Ohio State was lucky to leave the field with a win in 2016. They were the favorites, and let’s just say that Michigan State covered the spread. They lost by just 1 point, 17-16.
LJ Scott scored a 1-yard touchdown to put the Spartans within a point with 4:53 to play. MSU went for the 2-point conversion to try and take a lead instead of a tying extra-point attempt, but the Buckeyes’ Malik Hooker intercepted Tyler O’Connor’s pass intended for Jamal Lyles.
In the 4th quarter, with just over 14 minutes on the clock, and down 10-17 vs. the Buckeyes, Coach Dantonio called for the fake punt.
Here is why it worked!
- The Buckeyes were “outflanked” from the start on this play. And that’s an absolute key for special teams fakes. Similar to running a sweep on an offensive play, you need to be able to hook that end. Here in the pic below, you can see that the tight end seems to have leverage on the DE, he has him outflanked.
2. No “overhang” player. A big part of the reason that they got outflanked is because there was no “overhang” player, which you can see in the picture below. The closest thing to an overhang player is #14, but he is almost 15 yards off the line of scrimmage.
Michigan State has the numbers on their side. From the center to the left side, they have 5 players in the box at the line of scrimmage. The Buckeyes have just four. This leaves an extra blocker to help lead the way, and get the first threat.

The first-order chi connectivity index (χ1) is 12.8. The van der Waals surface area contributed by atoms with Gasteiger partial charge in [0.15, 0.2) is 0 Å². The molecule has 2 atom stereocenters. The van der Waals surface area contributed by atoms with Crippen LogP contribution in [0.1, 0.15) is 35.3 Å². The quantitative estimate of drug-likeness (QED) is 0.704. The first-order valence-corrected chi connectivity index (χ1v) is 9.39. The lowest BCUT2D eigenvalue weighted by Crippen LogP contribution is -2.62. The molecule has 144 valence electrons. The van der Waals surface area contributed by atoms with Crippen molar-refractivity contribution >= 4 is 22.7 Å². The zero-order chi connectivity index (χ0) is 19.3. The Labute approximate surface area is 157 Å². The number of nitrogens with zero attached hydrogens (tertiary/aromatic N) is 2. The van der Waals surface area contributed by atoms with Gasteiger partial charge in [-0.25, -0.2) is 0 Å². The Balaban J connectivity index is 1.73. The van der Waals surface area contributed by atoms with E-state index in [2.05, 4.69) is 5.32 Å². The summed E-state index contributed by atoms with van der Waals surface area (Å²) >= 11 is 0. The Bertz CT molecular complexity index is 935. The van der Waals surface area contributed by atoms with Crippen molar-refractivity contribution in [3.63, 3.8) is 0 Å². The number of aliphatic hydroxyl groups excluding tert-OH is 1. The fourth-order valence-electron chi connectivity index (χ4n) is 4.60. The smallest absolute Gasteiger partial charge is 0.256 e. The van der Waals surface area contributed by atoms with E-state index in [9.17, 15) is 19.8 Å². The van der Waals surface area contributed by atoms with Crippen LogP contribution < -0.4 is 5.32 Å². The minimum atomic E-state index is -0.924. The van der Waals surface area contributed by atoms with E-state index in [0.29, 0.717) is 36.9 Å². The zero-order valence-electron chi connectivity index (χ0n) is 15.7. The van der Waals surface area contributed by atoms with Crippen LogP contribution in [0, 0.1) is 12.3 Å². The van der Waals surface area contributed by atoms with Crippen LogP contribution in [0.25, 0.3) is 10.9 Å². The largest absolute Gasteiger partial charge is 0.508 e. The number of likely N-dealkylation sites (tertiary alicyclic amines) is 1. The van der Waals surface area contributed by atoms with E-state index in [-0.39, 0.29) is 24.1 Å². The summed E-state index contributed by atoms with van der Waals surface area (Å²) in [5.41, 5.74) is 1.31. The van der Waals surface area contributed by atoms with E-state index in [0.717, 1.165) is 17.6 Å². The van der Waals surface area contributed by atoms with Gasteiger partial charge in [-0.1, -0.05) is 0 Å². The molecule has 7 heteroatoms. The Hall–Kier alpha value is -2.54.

I also think that it is interesting that the tight end, #81, is holding his left arm out to the left. Do we ever see tight ends holding out their arm like that? My guess is this: he’s telling his teammates, and maybe even the coaching staff, that he has leverage on that defensive end. He’s telling them that he can hook that guy, and the play will work! That’s just my guess. He’s giving a signal.
3. We see the play start, and notice right away, as I pointed out above, that Defensive End, for some reason, does not have contain responsibility. The tight end does a great job of blocking him, getting his hips turned and hooking him inside. The tackle is also doing a fine job of hooking his man, #12.
You can also see the back starting to read where that hole will develop.
4. Remember when we said that Michigan State was +1? Meaning that they had one person more than the Buckeyes? Here below we see him, #30 as the lead blocker. This view also shows that the tight end has completely walled off that defensive end.
5. Look at all of that green real estate!! I love it. Four buckeyes are chasing from behind, that’s the backside who came in to block the punt. The running back has a lead blocker, and is en route to more than 20 yards for a huge first down!
And that’s how Michigan State put themselves in a great position to tie the football game! The absolute key to a great punt fake is: having leverage, sealing the end, and having the numbers. If you do not have the numbers, meaning that you have a +1, then do NOT attempt a fake punt. It’s just too risky, in my opinion.
Chris Fore is the Special Teams Coordinator at Victor Valley College. He coached high school football in Southern California for 16 years, including 8 as a Head Coach. Fore has published 28 Kick and Punt Returns and Blocks, as well as the Shield Punt Manual. He is a speaker with the Glazier Clinics, and a Coaches Choice author. Fore runs Eight Laces Consulting, and also teaches in the Masters of Physical Education program at Azusa Pacific University.